Most shoppers tried to stay away from each other, with various amount of success and sometimes caught in a spot, like it did by the chicken shelves. There was a young man wearing a construction mask, often on the phone and probably asking advice, shopping, and seeming as disoriented as I was. I saw a young couple wearing latex gloves. I had already seen them in the parking lot, cleaning the store cart handle with wipes. I saw an older person do the same on my way back to the car. Otherwise I did not see other folks taking extra precautions. It was time to pay and I chose the far self register. It turned out to be an annoying automat, sometimes repeating several times instructions that you understood perfectly well the first time you heard them, and, because the encumbrance gloves and mask of my hazmat outfit, it made it difficult to scan each item in a timely matter. The silly machine asked to place the item on the adjoining table after scanning. Could I do that without knowing that surface was clean? Who knows really, seeing the lack of concern of some of the shoppers. I asked (nicely) one of the idle cashier to clean it before I would proceed. Yes, call me crazy. At first she dismissed me saying that it was clean. When I insisted, she obliged, altogether telling me that she was pretty sure it was clean. I told her I was not that sure and thanked her for the cleaning. Not only was I Monk, but I was becoming a pain in the ass Monk. Nevertheless, I felt better when I saw the spray squirt out of the cleaning bottle and the disposable wipe the nice lady used, altogether wishing the spray was adequate.
Scanning the items with my hazmat suit proved to be a laborious process. With impaired vision because of the mask, in competition with my glasses that fogged up periodically, the gloves and the size or shape and weight of the item, made it difficult to scan according to my plan: not having the item touch the sku reader plater. The more time it took for each item, the more the robot cashier felt it should remind me that it I was done scanning, I ought to choose a form of payment and finish my transaction. Let me tell you that’s downright annoying. And it happened every two items , or so it seemed. Anyway, once done, I placed the purchases back in my caddy and headed to the parking lot and home. The greeter at the door kept her distances and let me through without foraging through my caddy. I was glad for that and wished her well.
Wagner’s Valkyries was still on the tube (isn’t that very twentieth century, my hey boomer moment), four and a half hour of a pretty intriguing plot that includes incestuous twins, brother and sister. Wagner is complicated. From the singing, one feels great drama for the gods and the various characters, their wife’s or daughter’s. Besides the entertainment and the background music, it’s not easy to stay focused for such a long time, specially for me, but it’s comforting to see that gods have bigger problems than I have.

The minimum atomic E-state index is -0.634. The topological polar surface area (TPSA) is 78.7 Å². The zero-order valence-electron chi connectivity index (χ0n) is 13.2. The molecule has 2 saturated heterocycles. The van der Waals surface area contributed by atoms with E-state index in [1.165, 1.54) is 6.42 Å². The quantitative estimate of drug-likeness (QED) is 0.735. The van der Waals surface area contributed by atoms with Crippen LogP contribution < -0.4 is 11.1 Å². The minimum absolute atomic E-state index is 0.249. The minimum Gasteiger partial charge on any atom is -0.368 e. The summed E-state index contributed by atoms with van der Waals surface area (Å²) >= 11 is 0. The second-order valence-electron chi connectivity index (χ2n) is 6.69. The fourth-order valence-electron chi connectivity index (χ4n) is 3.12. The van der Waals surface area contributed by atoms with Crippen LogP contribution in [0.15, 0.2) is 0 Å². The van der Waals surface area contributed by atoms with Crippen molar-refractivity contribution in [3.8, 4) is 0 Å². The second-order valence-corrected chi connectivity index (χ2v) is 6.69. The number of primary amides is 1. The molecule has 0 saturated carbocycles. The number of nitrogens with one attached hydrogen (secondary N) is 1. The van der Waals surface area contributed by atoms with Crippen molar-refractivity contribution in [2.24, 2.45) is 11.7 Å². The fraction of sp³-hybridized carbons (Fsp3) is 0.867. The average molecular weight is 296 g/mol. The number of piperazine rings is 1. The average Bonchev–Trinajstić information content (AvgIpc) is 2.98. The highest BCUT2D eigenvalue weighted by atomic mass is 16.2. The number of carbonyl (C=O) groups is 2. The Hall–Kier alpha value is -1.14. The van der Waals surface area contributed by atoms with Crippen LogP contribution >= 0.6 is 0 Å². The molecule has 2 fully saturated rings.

A long due walk to the post office, after the opera played its last note and the credits scrolled down to the bottom of the screen, gave us the chance to exercise and get some fresh air. When we visit Nice, we walk everyday everywhere, or we use transportation. Here, we use the car to go everywhere. The walk from the Mill to the Post Office takes about 15 minutes, straight down Main Street then left past the Police Station. About a mile long, the walk is easy and pleasant. The sidewalks, some neglected and showing it badly, are otherwise walkable. Once arrived at the P.O., I told Carolle to stay put outside, as a matter of prudence, forty feet away from the entrance, and I went in to collect the mail, and gloves on, placed it into the shopping bag I had brought for the purpose. I would later on, in plain air, separate the junk mail to recycle, and keep the important mail to bring home, about three to one ratio. Perhaps this pandemic will make advertisers think twice about stuffing our mail boxes with junk mail. That goes for political mail as well. Describing my triage process would be too tedious and frankly just boring. Just imagine Monk doing the task…
Returning home, we took a different way, continuing past the Post Office to the next street and turned left towards home. The walk through the street gave us a glimpse at spring finally waking up, and the first blooms of the year. Crocuses in full bloom and daffodil leaves are trying hard to break the monotonous bland backgrounds of winter cityscape. Their scarcity still bring us joy at the sure sign of a warmer weather to come, dissipating the angst we share about the pandemic if just for a moment. Walking a neighborhood opens your eyes to more details than driving by. The mostly Victorian houses, vestiges of a more opulent era when the town was a hub of industries, line up the streets in different states of grooming. Some not quite blighted, most decently kept and other pampered and quite beautiful. The later usually have more bloom showing in the manicure yards. The streets crosses a couple of small streams, most likely small confluents of the East Branch of the Naugatuck, the mighty small river flowing along side of our Mill. I have becomed attached to that river. The house we owned on Main Street had a large back yard with 150 feet frontage to the river. When we bought the house, one of the first chore (actually a lot of fun to be wadding in the water), was to clean my stretch of water of debris. Shopping carts, half a dozen of them, in various shapes of disrepair, tires, plastic bags, cans, bottles and whatever gets dumped up steam. I call it a mighty small river because I have witnessed its strength. In five years I witnessed a four hundred pound granite stone travel fifty feet down the river bed. In very cold winters, the ice engulfing these large stones and boulders literally gives them buoyancy when the river level rises, inching the blocks of granite along the river bed.
The walk did us a lot of good, when we returned home, I noticed the ornamental cherry trees, growing outside our ten foot tall factory windows, were showing buds. Mother Nature does not give a dam about covid, no lockdown planned for Spring!